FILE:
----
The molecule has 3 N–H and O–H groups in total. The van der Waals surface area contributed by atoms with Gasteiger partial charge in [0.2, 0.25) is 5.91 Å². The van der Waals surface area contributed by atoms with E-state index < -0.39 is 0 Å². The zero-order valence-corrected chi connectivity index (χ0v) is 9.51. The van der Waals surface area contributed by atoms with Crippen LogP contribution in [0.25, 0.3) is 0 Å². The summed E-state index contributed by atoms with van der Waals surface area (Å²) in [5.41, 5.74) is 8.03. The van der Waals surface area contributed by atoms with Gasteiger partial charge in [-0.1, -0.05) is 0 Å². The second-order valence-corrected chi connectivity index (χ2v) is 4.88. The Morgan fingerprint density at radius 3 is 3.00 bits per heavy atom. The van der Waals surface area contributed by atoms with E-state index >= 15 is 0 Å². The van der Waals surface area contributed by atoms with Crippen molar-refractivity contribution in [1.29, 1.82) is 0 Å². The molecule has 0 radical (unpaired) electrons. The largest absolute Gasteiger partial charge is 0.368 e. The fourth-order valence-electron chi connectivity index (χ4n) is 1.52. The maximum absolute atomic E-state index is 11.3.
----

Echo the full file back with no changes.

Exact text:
The molecule has 3 N–H and O–H groups in total. The van der Waals surface area contributed by atoms with Gasteiger partial charge in [0.2, 0.25) is 5.91 Å². The van der Waals surface area contributed by atoms with E-state index < -0.39 is 0 Å². The zero-order valence-corrected chi connectivity index (χ0v) is 9.51. The van der Waals surface area contributed by atoms with Crippen LogP contribution in [0.25, 0.3) is 0 Å². The summed E-state index contributed by atoms with van der Waals surface area (Å²) in [5.41, 5.74) is 8.03. The van der Waals surface area contributed by atoms with Gasteiger partial charge in [-0.1, -0.05) is 0 Å². The second-order valence-corrected chi connectivity index (χ2v) is 4.88. The Morgan fingerprint density at radius 3 is 3.00 bits per heavy atom. The van der Waals surface area contributed by atoms with E-state index >= 15 is 0 Å². The van der Waals surface area contributed by atoms with Crippen molar-refractivity contribution in [1.29, 1.82) is 0 Å². The molecule has 0 radical (unpaired) electrons. The largest absolute Gasteiger partial charge is 0.368 e. The fourth-order valence-electron chi connectivity index (χ4n) is 1.52. The maximum absolute atomic E-state index is 11.3.